A right hand drive version of the TJ was available for export markets, and was also offered for sale to US rural route postal carriers. The version offered to US postal carriers was only available with an automatic transmission.

Other changes included the 1999 additions of a larger standard fuel tank, child seat tethers and sound system improvements in 2000, and a new console, steering wheel, and a revised dashboard for 2001. 2002 saw other minor changes including new colors, along with available wheel styles.

The Wrangler Rubicon (named for the famed Rubicon Trail in the Sierra Nevada Mountains) was introduced in 2003. It featured front and rear Dana 44 axles with built-in air-actuated locking differentials, 4:1 low-range NV241OR transfer case, 4.10:1 differential gears, 16 in alloy wheels, and Goodyear MTR P245/75-R16 tires. 2003 to 2004 featured a standard NV3500 five-speed manual transmission, which changed in 2005 to a Mercedes-sourced six-speed. The optional 42RLE four-speed automatic transmission was available from 2003 to 2006.

A limited run of 1,001 Wrangler Rubicon "Tomb Raider" models were produced in 2003 to promote the Tomb Raider sequel, Lara Croft Tomb Raider: The Cradle of Life. Along with the standard Rubicon fare, it also included exterior features such as 16 inch Alcoa forged aluminum wheels, Tomb Raider badging, and Mopar accessories including a light bar, riveted fender flares, tubular grille guard, diamond-plated bumper guard, etc. Interior features included Dark Slate fabric seats with red accent stitching down the center, silver surround instrument panel bezel, red seatbelts and a Tomb Raider badge with serial number. To match the vehicle in the film, it was offered in Bright Silver.

TJ Wrangler Unlimited
Jeep TJ Wrangler Unlimited soft-top

In 2004, Jeep introduced the Wrangler Unlimited with a 10 inch (~25.4 cm) longer wheelbase (LWB), a Dana 44 rear axle with a 3:73 gear ratio and the Command-Trac 231 transfer case; this model is also known by its unofficial designation of LJ. In 2005, Jeep released the Rubicon Unlimited, which has the wheelbase of the Unlimited and the off-road features of the Rubicon such as front and rear Dana 44 axles with locking differentials, diamond plate rocker guards, an NVG241OR transfer case with a 4.0:1 low range, 245/75R16 Goodyear MT/R tires, a six-speed manual transmission and other comfort and convenience options not offered on other Wranglers.


* Base - also referred to as "SE"
* X (available after 2002, it was the equivalent to earlier standard optioned 'Sport' models
* Sport - which came standard with the 4.0-liter (242 CID) inline-six-cylinder engine
* Sahara - the premium model until 2005, which came standard with most available options, including the 4.0-liter engine, alloy wheels, fog lights and the premium interior group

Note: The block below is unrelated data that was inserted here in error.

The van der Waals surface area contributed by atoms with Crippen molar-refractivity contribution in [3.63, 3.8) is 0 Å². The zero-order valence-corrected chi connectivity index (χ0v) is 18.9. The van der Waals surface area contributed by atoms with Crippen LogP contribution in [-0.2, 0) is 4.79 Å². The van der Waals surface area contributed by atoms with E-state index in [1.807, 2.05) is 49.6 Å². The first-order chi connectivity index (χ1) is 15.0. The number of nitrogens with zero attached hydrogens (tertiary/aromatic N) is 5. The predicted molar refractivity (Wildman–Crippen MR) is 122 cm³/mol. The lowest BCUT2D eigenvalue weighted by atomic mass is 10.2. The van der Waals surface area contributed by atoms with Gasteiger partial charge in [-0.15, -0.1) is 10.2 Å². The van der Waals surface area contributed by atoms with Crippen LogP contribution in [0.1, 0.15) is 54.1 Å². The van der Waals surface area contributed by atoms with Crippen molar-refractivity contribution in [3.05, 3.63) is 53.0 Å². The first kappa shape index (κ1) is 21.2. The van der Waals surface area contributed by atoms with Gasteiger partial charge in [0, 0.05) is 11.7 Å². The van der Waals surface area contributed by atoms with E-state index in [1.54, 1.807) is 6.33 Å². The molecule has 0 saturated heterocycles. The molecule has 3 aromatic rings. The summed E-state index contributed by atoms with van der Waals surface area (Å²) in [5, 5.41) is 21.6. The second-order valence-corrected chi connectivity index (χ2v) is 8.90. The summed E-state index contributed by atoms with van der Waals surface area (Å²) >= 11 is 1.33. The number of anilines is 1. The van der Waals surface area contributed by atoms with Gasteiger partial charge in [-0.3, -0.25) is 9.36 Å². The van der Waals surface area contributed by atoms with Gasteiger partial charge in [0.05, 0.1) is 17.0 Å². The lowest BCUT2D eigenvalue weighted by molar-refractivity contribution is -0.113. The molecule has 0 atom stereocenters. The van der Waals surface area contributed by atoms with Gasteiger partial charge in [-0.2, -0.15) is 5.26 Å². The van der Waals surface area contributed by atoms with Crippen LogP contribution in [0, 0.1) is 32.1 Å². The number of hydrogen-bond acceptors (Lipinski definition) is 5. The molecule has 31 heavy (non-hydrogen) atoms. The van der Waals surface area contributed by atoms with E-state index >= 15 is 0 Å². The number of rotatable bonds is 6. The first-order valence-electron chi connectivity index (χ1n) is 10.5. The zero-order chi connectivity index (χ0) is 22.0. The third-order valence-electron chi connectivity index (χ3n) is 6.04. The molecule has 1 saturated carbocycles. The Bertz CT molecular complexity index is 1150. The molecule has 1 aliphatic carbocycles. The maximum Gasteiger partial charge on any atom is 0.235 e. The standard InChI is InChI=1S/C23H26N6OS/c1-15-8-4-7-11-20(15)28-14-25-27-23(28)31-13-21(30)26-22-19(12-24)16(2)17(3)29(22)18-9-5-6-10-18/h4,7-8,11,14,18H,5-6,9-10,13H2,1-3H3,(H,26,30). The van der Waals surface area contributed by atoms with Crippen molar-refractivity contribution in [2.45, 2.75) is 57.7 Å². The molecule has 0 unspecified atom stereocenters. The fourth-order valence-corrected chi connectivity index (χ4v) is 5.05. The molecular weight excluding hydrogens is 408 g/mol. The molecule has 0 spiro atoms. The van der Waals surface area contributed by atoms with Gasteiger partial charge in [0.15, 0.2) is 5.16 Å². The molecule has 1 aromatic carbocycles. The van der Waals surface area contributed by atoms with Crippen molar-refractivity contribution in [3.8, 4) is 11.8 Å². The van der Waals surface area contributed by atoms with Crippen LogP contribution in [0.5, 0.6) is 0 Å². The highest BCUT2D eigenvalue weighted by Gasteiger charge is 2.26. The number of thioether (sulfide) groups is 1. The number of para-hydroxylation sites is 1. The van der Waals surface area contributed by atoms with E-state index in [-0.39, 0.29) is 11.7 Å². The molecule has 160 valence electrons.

* Rubicon - beginning in 2003, the premium "off-road" model, which came standard with most of the available off-road options and included the "Rubicon appearance package", which included alloys, fog lights, and lower bodyside "diamond" plating. Rubicon models also received front and rear electric lockers, Dana 44 centre differentials front and rear, as well as a 4:1 transfer case with fixed rear output dubbed the NV241OR.
* Unlimited - beginning in 2004, Unlimited offered more interior room (increased legroom for rear passengers, and improved storage space behind the rear seat), greater towing capacity, 3,500 pounds (1600 kg), and was available in a standard or Rubicon trim. A 4.0 L and alloys were standard on all models. On soft tops, the "Sunrider" flip-back sunroof feature is standard as well.




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1999-2004 Grand Cherokee WJ:

The redesigned WJ 1999 Grand Cherokee shared just 127 parts with its predecessor. The structure was stiffened by Porsche Engineering for sharper steering and lighter weight. The spare tire was relocated from the side of the cargo compartment to under the floor to great relief of owners. The two heavy pushrod V8 engines were replaced by chrysler's first clean sheet V8 since the 60's (SOHC aluminium heads, plastic intake), Chrysler's then-new PowerTech. Although this engine produced less torque than both previous V8s, it was lighter and got much better fuel economy and provided similar on road performance figures (the 23 gallon fuel tank was replaced with one of a 20.5 gallon capacity). The Inline 6 engine was also updated in 1999. 10 Horsepower was added by redesigning the intake manifold. The manual transmission was dropped with this model.

While other Jeep vehicles used the Mopar 5 x 4.5 bolt circle, this was the first Jeep following the 1987 Chrysler buyout to receive a wider bolt pattern — 5 x 5. The 5 x 5 bolt pattern (also 5 x 127 mm), although common to GM rear wheel drive vehicles and light duty trucks/vans, has spread beyond its use with GM (and Ford with their 1973 to 1978 LTDs and Lincolns). Chrysler first used the 5 x 5 pattern on full-size half-ton Dodge Ram pickups and Dodge Ramcharger SUVs in 1986.

A notable feature available in this generation was the automatic four wheel drive option called Quadra-Drive II. With three viscous clutches, it was one of only a few four wheel drive systems at the time with triple locking differentals, joining the contemporary Mercedes Gelandewagen, Mercedes Unimog and Magna Steyr Pinzgauer, and the only one of the four with fully automatic operation, although the axle differentials could not be manually locked like in the other three vehicles.